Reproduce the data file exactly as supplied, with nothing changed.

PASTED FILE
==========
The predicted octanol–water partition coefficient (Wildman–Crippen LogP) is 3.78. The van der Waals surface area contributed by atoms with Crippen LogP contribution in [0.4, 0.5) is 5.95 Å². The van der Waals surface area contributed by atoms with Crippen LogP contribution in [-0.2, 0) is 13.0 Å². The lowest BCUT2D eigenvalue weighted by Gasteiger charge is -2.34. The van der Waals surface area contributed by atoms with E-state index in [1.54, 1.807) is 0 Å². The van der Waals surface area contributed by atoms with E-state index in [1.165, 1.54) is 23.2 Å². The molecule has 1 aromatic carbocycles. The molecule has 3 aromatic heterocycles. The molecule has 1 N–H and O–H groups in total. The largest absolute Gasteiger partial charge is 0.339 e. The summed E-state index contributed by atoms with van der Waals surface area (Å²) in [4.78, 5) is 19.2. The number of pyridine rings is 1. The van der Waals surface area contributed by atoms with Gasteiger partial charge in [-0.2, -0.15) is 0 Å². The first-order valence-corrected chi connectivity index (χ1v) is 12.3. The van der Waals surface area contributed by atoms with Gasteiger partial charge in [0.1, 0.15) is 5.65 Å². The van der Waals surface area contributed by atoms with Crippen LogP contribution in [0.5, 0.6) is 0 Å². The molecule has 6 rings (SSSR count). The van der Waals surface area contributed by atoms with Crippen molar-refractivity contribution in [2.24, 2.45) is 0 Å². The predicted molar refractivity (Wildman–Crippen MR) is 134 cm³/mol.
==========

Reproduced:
The predicted octanol–water partition coefficient (Wildman–Crippen LogP) is 3.78. The van der Waals surface area contributed by atoms with Crippen LogP contribution in [0.4, 0.5) is 5.95 Å². The van der Waals surface area contributed by atoms with Crippen LogP contribution in [-0.2, 0) is 13.0 Å². The lowest BCUT2D eigenvalue weighted by Gasteiger charge is -2.34. The van der Waals surface area contributed by atoms with E-state index in [1.54, 1.807) is 0 Å². The van der Waals surface area contributed by atoms with E-state index in [1.165, 1.54) is 23.2 Å². The molecule has 1 aromatic carbocycles. The molecule has 3 aromatic heterocycles. The molecule has 1 N–H and O–H groups in total. The largest absolute Gasteiger partial charge is 0.339 e. The summed E-state index contributed by atoms with van der Waals surface area (Å²) in [4.78, 5) is 19.2. The number of pyridine rings is 1. The van der Waals surface area contributed by atoms with Gasteiger partial charge in [-0.2, -0.15) is 0 Å². The first-order valence-corrected chi connectivity index (χ1v) is 12.3. The van der Waals surface area contributed by atoms with Gasteiger partial charge in [0.1, 0.15) is 5.65 Å². The van der Waals surface area contributed by atoms with Crippen LogP contribution in [0.5, 0.6) is 0 Å². The molecule has 6 rings (SSSR count). The van der Waals surface area contributed by atoms with Crippen molar-refractivity contribution in [2.24, 2.45) is 0 Å². The predicted molar refractivity (Wildman–Crippen MR) is 134 cm³/mol.